Development Up in Downtown Des Moines, but Retailers Not Biting Just Yet

DES MOINES, Iowa – Real estate professionals may tell you there are plenty of signs development for downtown Des Moines is on the rise, but that doesn’t seem to change the fact that developers are still struggling to entice retailers to open up shop there.

Take the East Village, for example, where one of the most significant development projects of downtown Des Moines is underway; Hansen Real Estate Services has their sights set on a $49 million complex spanning the entire block of 201 E. Locust Street, where, by 2016, they say apartments, a hotel, and a parking garage will reside. One thing that won’t be there, though, is Starbucks.

The original development plan included retail space on the first floor of the complex, at each corner of the block. Hansen Real Estate was pursuing Starbucks to invest, but the company recently declined. That’s when the developers said they’ll be cutting all retail space from the complex.

“It needs the critical mass, the density, the number of people,” said Troy Hansen, President of Hansen Real Estate Services. “Downtown and the East Village are two very different areas. The East Village attracts a lot of mom-and-pop retailers, and the national retailers, they need the density and the rooftops to be down here in order for them to consider this area first.”

Hansen says the development project is still a go, and would be a huge addition to the East Village; projects like this one, he says, are how the downtown district will reach that critical mass necessary for big-name retail.

“The project is progressing, and doing great,” he said. “It’s going to be a great opportunity for the city of Des Moines. When it’s all said and done, we’re going to have about 367 rooms in this development, so there’s going to be about 400 people and families at this block in one time.”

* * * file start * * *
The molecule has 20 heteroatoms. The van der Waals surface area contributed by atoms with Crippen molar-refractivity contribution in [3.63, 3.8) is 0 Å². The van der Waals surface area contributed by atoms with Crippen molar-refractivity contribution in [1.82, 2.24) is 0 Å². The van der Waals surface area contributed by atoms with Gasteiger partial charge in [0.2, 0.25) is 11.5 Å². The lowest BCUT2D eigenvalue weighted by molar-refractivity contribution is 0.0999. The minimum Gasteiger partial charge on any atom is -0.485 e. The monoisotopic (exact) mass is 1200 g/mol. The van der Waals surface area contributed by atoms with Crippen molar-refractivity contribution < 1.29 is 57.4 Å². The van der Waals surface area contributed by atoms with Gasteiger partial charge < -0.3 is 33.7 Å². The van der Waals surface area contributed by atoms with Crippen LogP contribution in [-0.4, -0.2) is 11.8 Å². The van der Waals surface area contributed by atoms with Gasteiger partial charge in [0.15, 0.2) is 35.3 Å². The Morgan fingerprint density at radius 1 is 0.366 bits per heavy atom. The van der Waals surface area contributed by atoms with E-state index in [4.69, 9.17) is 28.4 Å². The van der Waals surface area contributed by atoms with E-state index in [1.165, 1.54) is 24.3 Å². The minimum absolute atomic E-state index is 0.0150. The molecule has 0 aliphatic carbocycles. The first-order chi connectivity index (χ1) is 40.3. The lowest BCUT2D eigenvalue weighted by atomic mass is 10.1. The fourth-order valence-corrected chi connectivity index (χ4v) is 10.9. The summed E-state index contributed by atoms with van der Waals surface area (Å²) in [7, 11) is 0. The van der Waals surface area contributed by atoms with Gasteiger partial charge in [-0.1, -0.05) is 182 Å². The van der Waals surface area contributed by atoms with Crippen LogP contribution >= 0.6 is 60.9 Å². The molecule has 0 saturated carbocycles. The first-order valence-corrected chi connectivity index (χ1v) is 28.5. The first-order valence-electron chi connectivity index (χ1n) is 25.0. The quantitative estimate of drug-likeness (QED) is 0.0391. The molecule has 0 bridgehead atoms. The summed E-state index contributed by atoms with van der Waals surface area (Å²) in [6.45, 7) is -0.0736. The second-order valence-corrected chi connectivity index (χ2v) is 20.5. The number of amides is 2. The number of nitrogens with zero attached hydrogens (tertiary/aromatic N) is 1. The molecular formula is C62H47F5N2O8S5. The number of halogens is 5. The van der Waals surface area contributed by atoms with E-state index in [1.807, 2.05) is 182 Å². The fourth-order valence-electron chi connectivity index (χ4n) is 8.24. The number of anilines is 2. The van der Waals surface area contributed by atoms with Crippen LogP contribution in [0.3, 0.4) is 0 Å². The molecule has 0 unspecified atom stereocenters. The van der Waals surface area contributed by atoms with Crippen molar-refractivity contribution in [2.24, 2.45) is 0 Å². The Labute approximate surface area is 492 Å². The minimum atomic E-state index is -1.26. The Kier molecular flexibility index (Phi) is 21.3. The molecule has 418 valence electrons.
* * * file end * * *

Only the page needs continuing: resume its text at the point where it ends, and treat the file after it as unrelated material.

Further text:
He added the current  small, mom-and-pop shops established in the East Village simply don’t need extra space than what they currently have. New retail spaces, then, wouldn’t entice these stores, either.

National names are still a rarity for the East Village, with Jimmy Johns and Fleet Feet Sports being among the few to invest int he area. Lululemon Athletica, a national athletic apparel chain, is moving its East Village store to the Jordan Creek Mall in West Des Moines.

While the lights are green on Hansen’s end, the City Council still has to approve the proposal in September. The council has to determine if the project should move forward, and if it deserves a $5 million subsidy from the city (a common standard for development projects downtown, generated from the project’s future property tax revenue). The project was submitted before the city’s Urban Design Review Board on Tuesday to mixed reviews; one-half of the six-person board did not want to recommend the project for approval by the council based on the loss of retail space, while the other half still supported the plan.

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